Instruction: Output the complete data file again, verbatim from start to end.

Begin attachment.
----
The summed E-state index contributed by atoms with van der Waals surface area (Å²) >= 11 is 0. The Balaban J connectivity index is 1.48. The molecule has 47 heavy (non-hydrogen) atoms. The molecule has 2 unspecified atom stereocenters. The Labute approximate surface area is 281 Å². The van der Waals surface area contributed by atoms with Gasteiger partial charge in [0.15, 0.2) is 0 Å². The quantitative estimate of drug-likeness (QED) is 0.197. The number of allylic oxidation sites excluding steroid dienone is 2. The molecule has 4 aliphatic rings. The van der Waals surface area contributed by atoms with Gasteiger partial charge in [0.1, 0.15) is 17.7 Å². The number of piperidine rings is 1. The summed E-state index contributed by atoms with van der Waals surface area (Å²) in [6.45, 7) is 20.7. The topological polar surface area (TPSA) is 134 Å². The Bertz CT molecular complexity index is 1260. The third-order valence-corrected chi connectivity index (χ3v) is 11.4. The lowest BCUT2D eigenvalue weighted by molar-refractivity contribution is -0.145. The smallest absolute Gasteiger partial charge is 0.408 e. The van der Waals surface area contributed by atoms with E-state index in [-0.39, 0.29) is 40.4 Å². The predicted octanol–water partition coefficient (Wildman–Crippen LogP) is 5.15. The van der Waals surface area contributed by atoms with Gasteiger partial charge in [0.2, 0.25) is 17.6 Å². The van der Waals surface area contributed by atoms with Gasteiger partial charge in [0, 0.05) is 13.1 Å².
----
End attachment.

The summed E-state index contributed by atoms with van der Waals surface area (Å²) >= 11 is 0. The Balaban J connectivity index is 1.48. The molecule has 47 heavy (non-hydrogen) atoms. The molecule has 2 unspecified atom stereocenters. The Labute approximate surface area is 281 Å². The van der Waals surface area contributed by atoms with Gasteiger partial charge in [0.15, 0.2) is 0 Å². The quantitative estimate of drug-likeness (QED) is 0.197. The number of allylic oxidation sites excluding steroid dienone is 2. The molecule has 4 aliphatic rings. The van der Waals surface area contributed by atoms with Gasteiger partial charge in [0.1, 0.15) is 17.7 Å². The number of piperidine rings is 1. The summed E-state index contributed by atoms with van der Waals surface area (Å²) in [6.45, 7) is 20.7. The topological polar surface area (TPSA) is 134 Å². The Bertz CT molecular complexity index is 1260. The third-order valence-corrected chi connectivity index (χ3v) is 11.4. The lowest BCUT2D eigenvalue weighted by molar-refractivity contribution is -0.145. The smallest absolute Gasteiger partial charge is 0.408 e. The van der Waals surface area contributed by atoms with E-state index in [-0.39, 0.29) is 40.4 Å². The predicted octanol–water partition coefficient (Wildman–Crippen LogP) is 5.15. The van der Waals surface area contributed by atoms with Gasteiger partial charge in [0.2, 0.25) is 17.6 Å². The van der Waals surface area contributed by atoms with Gasteiger partial charge in [0, 0.05) is 13.1 Å².